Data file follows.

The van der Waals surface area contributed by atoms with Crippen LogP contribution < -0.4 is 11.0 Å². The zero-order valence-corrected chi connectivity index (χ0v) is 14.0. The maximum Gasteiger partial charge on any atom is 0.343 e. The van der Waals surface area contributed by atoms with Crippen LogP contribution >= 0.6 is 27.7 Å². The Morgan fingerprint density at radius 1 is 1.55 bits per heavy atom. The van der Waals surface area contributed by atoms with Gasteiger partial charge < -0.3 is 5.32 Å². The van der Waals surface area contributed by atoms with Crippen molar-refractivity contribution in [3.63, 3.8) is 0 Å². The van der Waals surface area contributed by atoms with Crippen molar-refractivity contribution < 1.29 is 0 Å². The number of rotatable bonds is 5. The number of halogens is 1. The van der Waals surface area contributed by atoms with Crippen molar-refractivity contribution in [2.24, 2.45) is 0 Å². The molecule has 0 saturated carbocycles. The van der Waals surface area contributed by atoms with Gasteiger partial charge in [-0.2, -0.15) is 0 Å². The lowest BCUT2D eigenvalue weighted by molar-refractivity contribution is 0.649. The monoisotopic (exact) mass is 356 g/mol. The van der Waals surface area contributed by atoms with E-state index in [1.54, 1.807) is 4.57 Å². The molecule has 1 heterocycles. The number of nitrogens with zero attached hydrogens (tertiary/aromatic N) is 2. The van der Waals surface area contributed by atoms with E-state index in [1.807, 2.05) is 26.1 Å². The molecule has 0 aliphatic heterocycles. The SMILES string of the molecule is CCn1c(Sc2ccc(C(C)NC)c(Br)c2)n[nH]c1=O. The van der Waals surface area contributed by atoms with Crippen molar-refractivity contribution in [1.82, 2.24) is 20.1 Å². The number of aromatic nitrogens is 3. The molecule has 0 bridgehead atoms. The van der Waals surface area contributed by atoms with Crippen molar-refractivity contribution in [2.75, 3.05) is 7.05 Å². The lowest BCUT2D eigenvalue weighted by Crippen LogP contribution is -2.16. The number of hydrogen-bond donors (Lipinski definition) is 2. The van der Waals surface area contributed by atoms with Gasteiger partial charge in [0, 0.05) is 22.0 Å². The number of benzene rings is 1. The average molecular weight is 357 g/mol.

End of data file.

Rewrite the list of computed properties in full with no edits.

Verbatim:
The van der Waals surface area contributed by atoms with Crippen LogP contribution < -0.4 is 11.0 Å². The zero-order valence-corrected chi connectivity index (χ0v) is 14.0. The maximum Gasteiger partial charge on any atom is 0.343 e. The van der Waals surface area contributed by atoms with Crippen LogP contribution >= 0.6 is 27.7 Å². The Morgan fingerprint density at radius 1 is 1.55 bits per heavy atom. The van der Waals surface area contributed by atoms with Gasteiger partial charge < -0.3 is 5.32 Å². The van der Waals surface area contributed by atoms with Crippen molar-refractivity contribution in [3.63, 3.8) is 0 Å². The van der Waals surface area contributed by atoms with Crippen molar-refractivity contribution < 1.29 is 0 Å². The number of rotatable bonds is 5. The number of halogens is 1. The van der Waals surface area contributed by atoms with Crippen molar-refractivity contribution in [2.24, 2.45) is 0 Å². The molecule has 0 saturated carbocycles. The van der Waals surface area contributed by atoms with Gasteiger partial charge in [-0.2, -0.15) is 0 Å². The lowest BCUT2D eigenvalue weighted by molar-refractivity contribution is 0.649. The monoisotopic (exact) mass is 356 g/mol. The van der Waals surface area contributed by atoms with E-state index in [1.54, 1.807) is 4.57 Å². The molecule has 1 heterocycles. The number of nitrogens with zero attached hydrogens (tertiary/aromatic N) is 2. The van der Waals surface area contributed by atoms with E-state index in [1.807, 2.05) is 26.1 Å². The molecule has 0 aliphatic heterocycles. The SMILES string of the molecule is CCn1c(Sc2ccc(C(C)NC)c(Br)c2)n[nH]c1=O. The van der Waals surface area contributed by atoms with Crippen molar-refractivity contribution in [1.82, 2.24) is 20.1 Å². The number of aromatic nitrogens is 3. The molecule has 0 bridgehead atoms. The van der Waals surface area contributed by atoms with Crippen molar-refractivity contribution in [2.75, 3.05) is 7.05 Å². The lowest BCUT2D eigenvalue weighted by Crippen LogP contribution is -2.16. The number of hydrogen-bond donors (Lipinski definition) is 2. The van der Waals surface area contributed by atoms with Gasteiger partial charge in [0, 0.05) is 22.0 Å². The number of benzene rings is 1. The average molecular weight is 357 g/mol.